Wil Dubois

Welcome back to our weekly diabetes advice column, Ask D'Mine — the final edition before the New Year, 2018!

As we exit what's been an oft-stressful and uncertain year in politics and healthcare in particular, our own veteran type 1, community D-educator and author Mr. Wil Dubois is taking a moment to peer into his crystal ball at what's possibly ahead in diabetes this coming year.

btw, our team just published our annual comprehensive Diabetes Year in Review 2017, and soon enough we'll offer our annual preview of diabetes nonprofit orgs' plans, and D-technology for the new year.

Meanwhile, here's Wil with his own take...


Ask D'Mine buttonLeslie, type 1 from Colorado, asks: Hey Swami Wil, what do you prognosticate for us PWDs in 2018?

Wil@Ask D’Mine answers: Thanks for writing, Leslie, and thanks for the honorific. It was the first thing that made me chuckle in months. Frankly, I’ve been down in the dumps; I guess it serves me right for trying to be an informed citizen by watching the nightly news. And they say diabetes triggers depression. Hah! Diabetes’ ain’t got nothing on modern reality!

Now, what do I prognosticate? Well folks, you’d better put some Jamison in your coffee this morning because looking into my crystal ball I’m seeing a lot of dark, dark storm clouds building. And for healthcare the darkest of all comes from an unexpected source which isn’t getting the kind of attention it should. Yes, I’m talking about “tax reform.”

By the time you read this, I fully expect that “tax reform” will have passed both houses and been signed into law. I had to put “tax reform” into quotes, because calling it what it is, the most brazen theft of the scant remaining wealth of the underclasses for the benefit of the wealthy, might cause me to be branded a correspondent of the Fake News Network (FNN), and I wouldn’t want that.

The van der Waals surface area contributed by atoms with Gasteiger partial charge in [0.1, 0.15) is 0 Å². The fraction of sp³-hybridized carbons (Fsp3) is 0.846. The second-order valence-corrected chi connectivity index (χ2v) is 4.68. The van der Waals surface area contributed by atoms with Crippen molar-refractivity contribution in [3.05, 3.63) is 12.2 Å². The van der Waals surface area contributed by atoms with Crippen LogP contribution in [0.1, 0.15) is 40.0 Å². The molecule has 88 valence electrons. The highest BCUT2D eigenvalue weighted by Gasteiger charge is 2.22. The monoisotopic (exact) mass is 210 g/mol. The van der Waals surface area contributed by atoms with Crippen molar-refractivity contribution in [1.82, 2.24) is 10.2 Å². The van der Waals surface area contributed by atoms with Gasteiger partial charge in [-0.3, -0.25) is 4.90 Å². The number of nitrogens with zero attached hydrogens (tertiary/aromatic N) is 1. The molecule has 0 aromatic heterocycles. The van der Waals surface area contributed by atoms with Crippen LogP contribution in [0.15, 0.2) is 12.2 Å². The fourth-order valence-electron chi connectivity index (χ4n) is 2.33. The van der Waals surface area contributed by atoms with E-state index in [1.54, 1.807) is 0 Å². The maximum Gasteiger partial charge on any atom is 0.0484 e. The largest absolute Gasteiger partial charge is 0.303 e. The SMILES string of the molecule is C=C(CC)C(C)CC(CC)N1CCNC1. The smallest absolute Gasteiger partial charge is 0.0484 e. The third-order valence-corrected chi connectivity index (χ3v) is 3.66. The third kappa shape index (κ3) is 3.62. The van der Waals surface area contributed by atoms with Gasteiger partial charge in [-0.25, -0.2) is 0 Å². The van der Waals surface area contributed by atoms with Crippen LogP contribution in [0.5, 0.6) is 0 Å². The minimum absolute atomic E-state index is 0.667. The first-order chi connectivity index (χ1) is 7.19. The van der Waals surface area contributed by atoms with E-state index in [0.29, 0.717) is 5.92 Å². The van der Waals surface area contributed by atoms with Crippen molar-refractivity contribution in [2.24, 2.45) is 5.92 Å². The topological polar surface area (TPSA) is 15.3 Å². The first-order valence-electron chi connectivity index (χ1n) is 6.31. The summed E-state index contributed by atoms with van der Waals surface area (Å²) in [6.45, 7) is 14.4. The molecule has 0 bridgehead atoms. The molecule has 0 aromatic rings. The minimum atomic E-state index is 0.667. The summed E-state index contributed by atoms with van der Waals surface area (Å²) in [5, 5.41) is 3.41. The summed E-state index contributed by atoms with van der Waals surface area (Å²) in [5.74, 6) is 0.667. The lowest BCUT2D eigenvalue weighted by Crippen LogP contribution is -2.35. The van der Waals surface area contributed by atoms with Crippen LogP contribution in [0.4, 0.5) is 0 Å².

Or maybe I would. 

But moving on: The pathetic thing is we could stand some decent tax reform. The conservative side of my liberal nature can even see the logic of aligning our corporate tax rates to better match those of other countries. I’m open to trying that out. I can even see where that might stem the tide of offshoring our industries. Perhaps, it might even stimulate the economy, although history doesn’t support lowering business taxes as a reliable method of stimulating economic growth.

But lowering the taxes on the richest of the rich? By adding to the deficit? Lincoln must be spinning in his grave. But what the hell, maybe some day I’ll be rich too, and I sure wouldn’t want to have to pay my fair share then. So I’m not going to get worked up about that.

And I can forgive and forget all the Christmas presents members of Congress left themselves under the tree this year, hidden in the 429 pages of this bill. You know, all those little perks the leadership had to hand out to buy votes. That’s the way things are done in Washington, no need to get upset about that either.

But when people start killing babies to get richer, well, now I do have a problem with that. Yes, you heard me, our own government has just declared genocide on the poor, and ironically, they’ve killed their own Golden Goose in the process.

Read on, if you dare.

What I’m talking about are the consequences of the removal of the individual mandate that every citizen have health insurance. That I am pissed off about. Really pissed off. Partly I’m pissed off because it’s mixing apples and oranges. It’s a backdoor way to kill the Affordable Care Act, something that the ruling party couldn’t manage to do directly, and has nothing to do with intelligent tax reform. But mostly I’m pissed off about it because it’s stupid.

And I can tolerate a lot of things, but I can’t tolerate stupidity.

Here’s how American healthcare is going to go stupidly down the drain, and it’s going to happen faster than a house of cards collapsing. Let me take you though what’s going to transpire, why babies are going to die, and how this will bite the ruling party in the butt eventually.

In case some of you have forgotten, we are one country. Like it or not, we are interconnected. We are dependent on each other. For example, public health experts have long recognized what’s called the herd effect in vaccines, wherein a large percentage of the population needs to be vaccinated for the vaccine to be effective. The individual mandate was an economic vaccine. It leveled off the costs of our sicker members by asking healthier members to contribute to the national economic burden of health care.